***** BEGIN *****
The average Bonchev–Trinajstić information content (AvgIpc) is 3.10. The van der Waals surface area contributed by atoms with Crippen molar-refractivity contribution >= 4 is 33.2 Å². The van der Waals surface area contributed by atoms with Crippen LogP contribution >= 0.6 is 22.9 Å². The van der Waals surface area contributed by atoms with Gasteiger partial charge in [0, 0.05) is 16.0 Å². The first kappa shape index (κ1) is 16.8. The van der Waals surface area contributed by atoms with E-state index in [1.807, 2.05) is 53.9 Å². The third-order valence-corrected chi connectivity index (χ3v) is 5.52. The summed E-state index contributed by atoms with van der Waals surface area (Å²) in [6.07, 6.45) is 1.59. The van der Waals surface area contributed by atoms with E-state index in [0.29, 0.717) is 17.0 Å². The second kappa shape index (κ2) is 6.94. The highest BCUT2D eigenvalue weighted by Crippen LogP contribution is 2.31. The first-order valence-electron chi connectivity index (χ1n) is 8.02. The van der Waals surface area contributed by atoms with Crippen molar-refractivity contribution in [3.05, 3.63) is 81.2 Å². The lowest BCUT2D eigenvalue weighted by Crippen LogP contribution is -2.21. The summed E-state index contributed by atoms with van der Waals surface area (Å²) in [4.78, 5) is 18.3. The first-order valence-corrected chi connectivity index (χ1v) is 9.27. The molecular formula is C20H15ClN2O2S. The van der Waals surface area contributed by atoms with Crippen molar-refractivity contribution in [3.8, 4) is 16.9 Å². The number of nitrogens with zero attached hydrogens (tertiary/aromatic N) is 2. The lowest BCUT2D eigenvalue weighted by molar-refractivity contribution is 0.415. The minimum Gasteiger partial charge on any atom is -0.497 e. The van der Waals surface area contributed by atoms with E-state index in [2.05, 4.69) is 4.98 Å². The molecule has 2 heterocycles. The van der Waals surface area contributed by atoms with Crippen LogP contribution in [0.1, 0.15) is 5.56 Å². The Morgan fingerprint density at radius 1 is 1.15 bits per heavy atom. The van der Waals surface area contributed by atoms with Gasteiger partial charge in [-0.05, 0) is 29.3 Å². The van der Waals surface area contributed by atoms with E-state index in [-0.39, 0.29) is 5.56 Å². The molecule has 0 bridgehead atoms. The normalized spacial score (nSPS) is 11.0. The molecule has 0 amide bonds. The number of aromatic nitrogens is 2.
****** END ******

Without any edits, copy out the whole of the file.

The average Bonchev–Trinajstić information content (AvgIpc) is 3.10. The van der Waals surface area contributed by atoms with Crippen molar-refractivity contribution >= 4 is 33.2 Å². The van der Waals surface area contributed by atoms with Crippen LogP contribution >= 0.6 is 22.9 Å². The van der Waals surface area contributed by atoms with Gasteiger partial charge in [0, 0.05) is 16.0 Å². The first kappa shape index (κ1) is 16.8. The van der Waals surface area contributed by atoms with E-state index in [1.807, 2.05) is 53.9 Å². The third-order valence-corrected chi connectivity index (χ3v) is 5.52. The summed E-state index contributed by atoms with van der Waals surface area (Å²) in [6.07, 6.45) is 1.59. The van der Waals surface area contributed by atoms with E-state index in [0.29, 0.717) is 17.0 Å². The second kappa shape index (κ2) is 6.94. The highest BCUT2D eigenvalue weighted by Crippen LogP contribution is 2.31. The first-order valence-electron chi connectivity index (χ1n) is 8.02. The van der Waals surface area contributed by atoms with Crippen molar-refractivity contribution in [3.05, 3.63) is 81.2 Å². The lowest BCUT2D eigenvalue weighted by Crippen LogP contribution is -2.21. The summed E-state index contributed by atoms with van der Waals surface area (Å²) in [4.78, 5) is 18.3. The first-order valence-corrected chi connectivity index (χ1v) is 9.27. The molecular formula is C20H15ClN2O2S. The van der Waals surface area contributed by atoms with Crippen molar-refractivity contribution in [3.8, 4) is 16.9 Å². The number of nitrogens with zero attached hydrogens (tertiary/aromatic N) is 2. The lowest BCUT2D eigenvalue weighted by molar-refractivity contribution is 0.415. The minimum Gasteiger partial charge on any atom is -0.497 e. The van der Waals surface area contributed by atoms with E-state index in [2.05, 4.69) is 4.98 Å². The molecule has 2 heterocycles. The van der Waals surface area contributed by atoms with Crippen LogP contribution in [0.1, 0.15) is 5.56 Å². The Morgan fingerprint density at radius 1 is 1.15 bits per heavy atom. The van der Waals surface area contributed by atoms with Gasteiger partial charge in [-0.05, 0) is 29.3 Å². The van der Waals surface area contributed by atoms with E-state index in [-0.39, 0.29) is 5.56 Å². The molecule has 0 bridgehead atoms. The normalized spacial score (nSPS) is 11.0. The molecule has 0 amide bonds. The number of aromatic nitrogens is 2.